There are many ways of persuading people to drop their armor, and maybe the easiest is simply to allow them the opportunity to get the no’s off their chest. People need to make a gesture establishing that they won't let themselves be pushed around.

In working with Arnold Palmer, McCormack would purposefully tell him about offers that he was sure to reject. Before finally presenting him with an important opportunity, McCormack might ask, "Are you ready for a serious question yet, or do you want to shoot me down a few more times first?"

McCormack says the "golden rule" of negotiation is to have clear understanding of what the other side wants and how you might be able to give it to them. This information gives you leverage: "You create more good will by trying to expedite the things they want to accomplish. You foster a tone of cooperation by trying to reconcile their needs with your needs."

Here are some common tactics that occur during the negotiating process:

The negative attack . You see this tactic when a bully goes on a tirade about the "one or two details out of a hundred" in which you performed less than perfectly. These are not valid complaints but tactics designed to weaken your position. The counter-tactic is to bring them up yourself, thereby "taking away his primary weapon."

The ultimatum. This tactic is to scare you into conceding anything that will keep that person at the table. McCormack writes: "Ultimatums are rarely the end of a negotiation. They are often the beginning."

The bulk order. The other party negotiates for a quantity price and, then, tries to buy a small amount. The counter-tactic is to "stick to your rate card."

Good cop/bad cop. The opponent sends in a negotiator whose sole purpose is to wear you down. Then, a "good guy" shows up who apologizes his associate's bad manners:

Of course, you gravitate toward the good guy -- because his temperament, demeanor and negotiating position appear to be more inviting.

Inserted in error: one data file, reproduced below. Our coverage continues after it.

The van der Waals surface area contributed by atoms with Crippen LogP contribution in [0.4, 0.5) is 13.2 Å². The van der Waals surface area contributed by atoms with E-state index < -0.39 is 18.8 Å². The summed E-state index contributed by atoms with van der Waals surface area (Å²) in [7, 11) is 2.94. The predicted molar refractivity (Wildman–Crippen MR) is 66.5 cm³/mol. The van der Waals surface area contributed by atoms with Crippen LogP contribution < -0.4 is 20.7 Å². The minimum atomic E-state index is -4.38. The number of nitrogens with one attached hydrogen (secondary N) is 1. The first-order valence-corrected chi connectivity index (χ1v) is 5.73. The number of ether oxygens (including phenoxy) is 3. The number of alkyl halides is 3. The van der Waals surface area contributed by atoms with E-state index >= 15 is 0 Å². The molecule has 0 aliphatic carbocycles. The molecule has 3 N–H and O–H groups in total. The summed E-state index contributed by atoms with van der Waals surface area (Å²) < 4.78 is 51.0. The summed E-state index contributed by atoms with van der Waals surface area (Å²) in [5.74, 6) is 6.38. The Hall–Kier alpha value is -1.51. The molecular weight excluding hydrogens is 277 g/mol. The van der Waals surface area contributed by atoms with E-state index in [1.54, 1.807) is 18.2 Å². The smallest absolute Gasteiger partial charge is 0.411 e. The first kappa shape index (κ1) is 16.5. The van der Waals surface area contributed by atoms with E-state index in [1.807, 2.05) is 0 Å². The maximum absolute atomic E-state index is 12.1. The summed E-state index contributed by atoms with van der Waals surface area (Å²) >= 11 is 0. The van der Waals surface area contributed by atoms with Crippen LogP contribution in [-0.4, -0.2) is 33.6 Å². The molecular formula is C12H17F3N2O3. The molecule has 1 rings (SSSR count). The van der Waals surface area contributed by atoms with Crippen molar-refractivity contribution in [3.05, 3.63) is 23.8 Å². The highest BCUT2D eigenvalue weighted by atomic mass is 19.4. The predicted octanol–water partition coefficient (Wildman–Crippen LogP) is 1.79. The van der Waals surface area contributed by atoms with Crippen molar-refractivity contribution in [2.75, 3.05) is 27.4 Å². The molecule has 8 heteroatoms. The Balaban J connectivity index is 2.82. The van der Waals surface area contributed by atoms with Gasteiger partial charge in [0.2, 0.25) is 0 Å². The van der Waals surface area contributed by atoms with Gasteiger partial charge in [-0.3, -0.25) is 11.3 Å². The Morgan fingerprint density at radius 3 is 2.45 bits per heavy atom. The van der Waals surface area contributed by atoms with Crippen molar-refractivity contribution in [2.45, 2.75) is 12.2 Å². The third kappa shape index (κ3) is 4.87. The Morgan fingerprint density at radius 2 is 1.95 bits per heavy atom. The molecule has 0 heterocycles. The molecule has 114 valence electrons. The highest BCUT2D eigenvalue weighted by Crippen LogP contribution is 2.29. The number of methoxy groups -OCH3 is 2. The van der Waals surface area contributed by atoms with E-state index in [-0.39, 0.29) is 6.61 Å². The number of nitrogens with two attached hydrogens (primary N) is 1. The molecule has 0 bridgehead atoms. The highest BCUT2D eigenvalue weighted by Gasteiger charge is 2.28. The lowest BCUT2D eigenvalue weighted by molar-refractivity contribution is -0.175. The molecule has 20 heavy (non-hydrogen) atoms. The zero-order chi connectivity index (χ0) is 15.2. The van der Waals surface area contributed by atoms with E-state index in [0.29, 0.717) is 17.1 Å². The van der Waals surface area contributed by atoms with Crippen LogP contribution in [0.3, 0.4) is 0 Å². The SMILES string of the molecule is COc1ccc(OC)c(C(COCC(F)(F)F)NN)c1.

The funny thing about the good cop/bad cop tactic is that I am very good at detecting it--but I fall for it anyway. In my heart I want to believe the good cop is on my side even when my brain is telling me he is playing a role and his act is not necessarily in my interest.

The best way to counter this is to "shut out the good guy" and "focus your energies on turning the bad guy around to your point of view." If that doesn't work, "you weren't going to do any better with his partner anyway."

The concession. McCormack describes three types of concessions that can happen in a negotiation:

  • The 50 percent solution is to concede but get nothing in return.
  • The 75 percent solution is to concede but only for something of equal value.
  • The 110 percent solution is to concede, but get more in return.

One way that negotiators may get more in return is by not letting the other party know when it is easy to meet their demands. Also, they may delay making a concession simply as a negotiating tactic. McCormack states:

There is nothing particularly sly about this. As a negotiator, you are under no obligation to tell the other side that a concession is easy to make or immaterial to you. And you don’t have to concede immediately.

The Times of London has called Mark McCormack "One of the 1,000 makers of the Twentieth Century." In 1995, McCormack released McCormack on Negotiating , a book that provides further details about his negotiating philosophy.


The Vasthead is the professional web site of
Grady McAllister of Houston, Texas.